Organizations are looking for ways to modernize and migrate their applications to the cloud. Amazon Web Services (AWS) offers a compelling set of infrastructure, automation, security and compliance services to provide a ready-made on-ramp to cloud adoption. However, the dilemma organizations face is centered around the optimal cloud migration pathway – lift & shift or rearchitect? The principals at stackArmor have successfully performed over 100 application migration and modernization programs and projects since 2009. Recovery.gov was the first system migrated to the AWS cloud and to receive the Authority-To-Operate (ATO). Since then we have supported a number of major cloud modernization and migration initiatives at both US Federal, DOD, Public sector and Commercial organizations.
We recently completed a project for the CIO of a major public sector organization serving nearly 500,000 customers with a portfolio of 100 applications consisting of custom applications, COTS and SaaS. The CIO laid out a modernization strategy centered on adopting cloud computing and modernizing its IT infrastructure to improve the reliability of its digital services and reduce costs. Specific requirements included:
stackArmor executed on this vision from a cold start – the customer had never experienced containers, how they were built, deployed and operated. Using stackArmor’s Agile Cloud Transformation (ACT) methodology and ready-built landing zones, within 6 weeks we delivered a functioning AWS based hosting enclave with VPN connectivity running a containerized web application.
Specific activities performed as part of the project included:
The specific steps in executing the containerization project are described below.
1.Setup AWS Account and VPC
The AWS VPC was configured in the US East Northern Virginia Region with a defined CIDR block. Subnets were created within the VPC have a /24 network prefix. There were two public subnets and two private subnets deployed across two availability zones for the high availability of the web application. The public subnets contained two VPC NAT Gateways used by all instances on the the private subnets to make outbound connections.
One management subnet was reserved for instances used as development and configuration servers. Three subnets were deployed across 3 availability zones for the high availability of Amazon Relational Database Service instances (Amazon RDS). Using AWS DMS, the Oracle Databases can be migrated from the enterprise data center to RDS instances residing in these subnets. A VPN tunnel was established between the enterprise data center based Cisco Gateway appliance and the VPC’s Virtual Private Gateway.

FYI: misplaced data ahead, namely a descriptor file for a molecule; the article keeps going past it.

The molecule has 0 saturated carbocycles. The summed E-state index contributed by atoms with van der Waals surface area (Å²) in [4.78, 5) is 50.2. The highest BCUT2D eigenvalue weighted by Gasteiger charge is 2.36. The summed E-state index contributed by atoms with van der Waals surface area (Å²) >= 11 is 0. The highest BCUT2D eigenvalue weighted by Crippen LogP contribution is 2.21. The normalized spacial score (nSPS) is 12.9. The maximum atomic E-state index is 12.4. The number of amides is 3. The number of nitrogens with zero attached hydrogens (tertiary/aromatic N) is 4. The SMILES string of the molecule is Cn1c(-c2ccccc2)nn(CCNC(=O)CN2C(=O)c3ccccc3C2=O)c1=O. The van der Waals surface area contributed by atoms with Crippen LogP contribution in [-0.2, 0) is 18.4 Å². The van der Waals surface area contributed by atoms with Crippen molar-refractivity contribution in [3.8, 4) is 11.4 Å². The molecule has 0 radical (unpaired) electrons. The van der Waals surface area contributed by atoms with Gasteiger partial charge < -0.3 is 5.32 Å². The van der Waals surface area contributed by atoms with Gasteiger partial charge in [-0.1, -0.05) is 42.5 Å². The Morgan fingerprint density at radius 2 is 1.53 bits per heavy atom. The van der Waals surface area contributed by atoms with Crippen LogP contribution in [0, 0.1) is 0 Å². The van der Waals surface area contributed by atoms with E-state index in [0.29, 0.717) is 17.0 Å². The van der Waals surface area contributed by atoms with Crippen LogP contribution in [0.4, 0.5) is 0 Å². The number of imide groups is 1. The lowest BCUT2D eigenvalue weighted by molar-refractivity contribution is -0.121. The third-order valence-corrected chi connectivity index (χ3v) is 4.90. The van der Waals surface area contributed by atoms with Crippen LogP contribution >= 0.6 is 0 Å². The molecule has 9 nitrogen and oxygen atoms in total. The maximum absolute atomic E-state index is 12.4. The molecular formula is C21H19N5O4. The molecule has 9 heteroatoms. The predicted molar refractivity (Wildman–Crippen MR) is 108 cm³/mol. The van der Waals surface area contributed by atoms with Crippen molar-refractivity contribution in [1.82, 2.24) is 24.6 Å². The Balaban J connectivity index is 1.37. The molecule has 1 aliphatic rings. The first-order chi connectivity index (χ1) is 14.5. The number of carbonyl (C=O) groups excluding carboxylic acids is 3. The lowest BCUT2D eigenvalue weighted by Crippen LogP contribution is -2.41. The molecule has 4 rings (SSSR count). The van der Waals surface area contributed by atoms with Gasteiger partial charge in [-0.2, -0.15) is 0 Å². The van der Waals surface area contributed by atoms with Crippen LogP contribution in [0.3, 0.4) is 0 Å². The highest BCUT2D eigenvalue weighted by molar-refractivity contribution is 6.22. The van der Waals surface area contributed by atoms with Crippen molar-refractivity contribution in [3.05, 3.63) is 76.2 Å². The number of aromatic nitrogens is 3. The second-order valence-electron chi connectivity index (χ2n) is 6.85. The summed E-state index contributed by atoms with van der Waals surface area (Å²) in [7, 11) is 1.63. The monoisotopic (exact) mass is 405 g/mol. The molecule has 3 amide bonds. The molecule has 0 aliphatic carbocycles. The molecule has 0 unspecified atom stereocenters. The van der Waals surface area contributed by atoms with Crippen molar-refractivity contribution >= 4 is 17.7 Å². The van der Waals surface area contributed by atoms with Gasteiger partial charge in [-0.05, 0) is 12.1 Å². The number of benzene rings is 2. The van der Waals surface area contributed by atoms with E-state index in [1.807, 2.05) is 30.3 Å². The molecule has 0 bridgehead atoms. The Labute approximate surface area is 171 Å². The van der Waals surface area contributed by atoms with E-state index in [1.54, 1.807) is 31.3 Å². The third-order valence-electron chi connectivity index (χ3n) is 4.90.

2. Containerization and Deployment
The first step to containerization and deployment planning is to determine the appropriate base image. The web application was currently running on IBM Websphere 8.5.5 network deployment and used IBM HTTP Server 8.5.5 as a a reverse proxy within the data center. Choosing an appropriate base Docker image to use for the web application based on its current architecture was the first step. It is important to consider both compatibility and security when determining whether to build an image from scratch or selecting a pre-built image on docker hub. The best option for this project was to use a pre-built image created by IBM with websphere already installed. IBM webspere Docker images are well documented with all component’s made available for customization. Additionally, the images have advanced build phase configuration functionality and we can rely on the container’s security considering no third parties were involved in its development. The Docker containers used for the web application were ibmcom/websphere-traditional 184.108.40.206 base images pulled from IBM’s public docker hub.
3. Building and Configuring the Docker Image
Using an EC2 instance purposed as a Docker sandbox, all application dependencies were copied into the container, loaded into Websphere with the necessary configurations and committed as a web application image. This EC2 instance can also used for the automated build phase configuration of the web application Websphere image using jython and shell scripts. Due to the relative simplicity of configuration steps and amount of dependencies, we chose to manually configure the image for this application. The disadvantage to this approach is that while configuration changes remain saved in committed images, individual steps to reproduce the image are lost. For data connectivity, the web application used connection strings applied in Webshere to communicate with the Oracle databases, IDMS databases and Active Directory in the data center via the VPN Tunnel.
4. Deploying Web Application with AWS Services
After creating and testing the container on the sandbox instance, the web application image was pushed to a repository in the AWS Elastic Container Registry ECR. From the repository, the AWS Elastic Container Service (ECS) was used to configure services/task definitions that specify how the web application containers are deployed and scaled on ECS instances in the private subnets. Once the ECS instances were running the web application containers, external users connected and authenticated to the application through an Application Elastic Load Balancer (ELB). The following diagram provides an overview of the AWS architecture.
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